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Bug Hunter Finds Security Hole in Eudora

Qualcomm Inc. has uncovered a potentially dangerous security vulnerability in its Eudora e-mail program that could open a door for hackers to run code on an another person's computer.

The weakness was discovered by Bennett Haselton, a Webmaster for Peacefire.org, who notified Qualcomm (QCOM) of his discovery. Haselton, a bug hunter and anticontent-filtering advocate, designed an exploit demonstrating that a hacker can circumvent Eudora's warning about running untrusted code on a computer. Eudora, and similar e-mail applications, usually presents a warning before it will run an executable file attached to an e-mail message.

Haselton's exploit, fully explained here, looks like an ordinary plain-text message containing a hyperlink. The hyperlink could point to an innocuous-looking URL. In Eudora, however, a hacker can format the hyperlink so it appears to point to one place but really leads somewhere else. When the user clicks on the hyperlink, it launches a Windows shortcut file (.lnk). The .lnk file is attached to an executable (.exe) file which it causes to run when launched. The .lnk and .exe files are hidden using simple HTML code. By using the .lnk file to run the .exe file, the exploit bypasses Eudora's warning system.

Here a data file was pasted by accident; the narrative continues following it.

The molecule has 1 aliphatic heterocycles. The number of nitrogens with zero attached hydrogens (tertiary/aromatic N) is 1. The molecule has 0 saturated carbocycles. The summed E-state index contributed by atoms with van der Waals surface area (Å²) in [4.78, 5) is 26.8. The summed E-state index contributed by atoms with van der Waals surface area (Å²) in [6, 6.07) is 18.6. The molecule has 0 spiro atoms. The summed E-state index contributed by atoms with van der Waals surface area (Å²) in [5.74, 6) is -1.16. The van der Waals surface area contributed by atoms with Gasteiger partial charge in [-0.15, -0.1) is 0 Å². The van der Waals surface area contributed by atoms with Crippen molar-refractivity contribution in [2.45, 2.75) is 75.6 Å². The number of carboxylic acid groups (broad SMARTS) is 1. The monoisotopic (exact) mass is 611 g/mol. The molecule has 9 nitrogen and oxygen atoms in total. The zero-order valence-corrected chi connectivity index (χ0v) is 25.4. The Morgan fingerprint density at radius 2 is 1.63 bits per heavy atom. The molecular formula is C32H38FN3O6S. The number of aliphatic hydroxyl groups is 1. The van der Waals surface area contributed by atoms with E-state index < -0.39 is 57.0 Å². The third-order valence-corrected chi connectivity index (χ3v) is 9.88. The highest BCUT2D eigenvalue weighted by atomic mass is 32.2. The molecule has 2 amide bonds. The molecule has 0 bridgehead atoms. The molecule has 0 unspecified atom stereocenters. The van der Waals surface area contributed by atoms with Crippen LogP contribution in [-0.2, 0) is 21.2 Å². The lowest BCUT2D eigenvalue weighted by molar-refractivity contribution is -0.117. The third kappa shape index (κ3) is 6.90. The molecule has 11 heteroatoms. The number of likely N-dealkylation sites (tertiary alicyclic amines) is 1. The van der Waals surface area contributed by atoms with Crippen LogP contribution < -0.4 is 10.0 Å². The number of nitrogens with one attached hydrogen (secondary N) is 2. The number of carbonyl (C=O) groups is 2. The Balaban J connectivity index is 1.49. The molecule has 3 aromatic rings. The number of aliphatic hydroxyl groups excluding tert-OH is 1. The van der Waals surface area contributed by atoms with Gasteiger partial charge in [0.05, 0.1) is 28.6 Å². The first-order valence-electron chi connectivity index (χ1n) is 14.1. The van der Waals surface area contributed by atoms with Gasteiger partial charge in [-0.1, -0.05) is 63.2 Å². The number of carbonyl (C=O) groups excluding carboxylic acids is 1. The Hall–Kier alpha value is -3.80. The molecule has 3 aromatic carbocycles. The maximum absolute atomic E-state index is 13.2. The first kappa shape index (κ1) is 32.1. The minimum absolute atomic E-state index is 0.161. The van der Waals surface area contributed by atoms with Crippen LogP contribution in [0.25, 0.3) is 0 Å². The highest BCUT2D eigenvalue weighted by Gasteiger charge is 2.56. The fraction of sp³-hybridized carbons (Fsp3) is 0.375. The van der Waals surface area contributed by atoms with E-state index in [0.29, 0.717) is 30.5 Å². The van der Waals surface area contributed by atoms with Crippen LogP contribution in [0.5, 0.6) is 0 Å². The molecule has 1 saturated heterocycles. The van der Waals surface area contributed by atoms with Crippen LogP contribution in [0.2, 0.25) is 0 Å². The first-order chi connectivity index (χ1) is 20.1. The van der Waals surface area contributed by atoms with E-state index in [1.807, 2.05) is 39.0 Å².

Qualcomm said its next iteration of Eudora for Windows, version 4.3.2, will correct the flaw, though that version is still "weeks away."

Meanwhile, Eudora users can fix the problem themselves by editing the Eudora.ini file to add the following line: WarnLaunchExtensions=exe|com|bat|cmd|pif|htm|do|xl|reg|lnk to their "[Settings]" section (the default is to warn for all these extensions except the .lnk).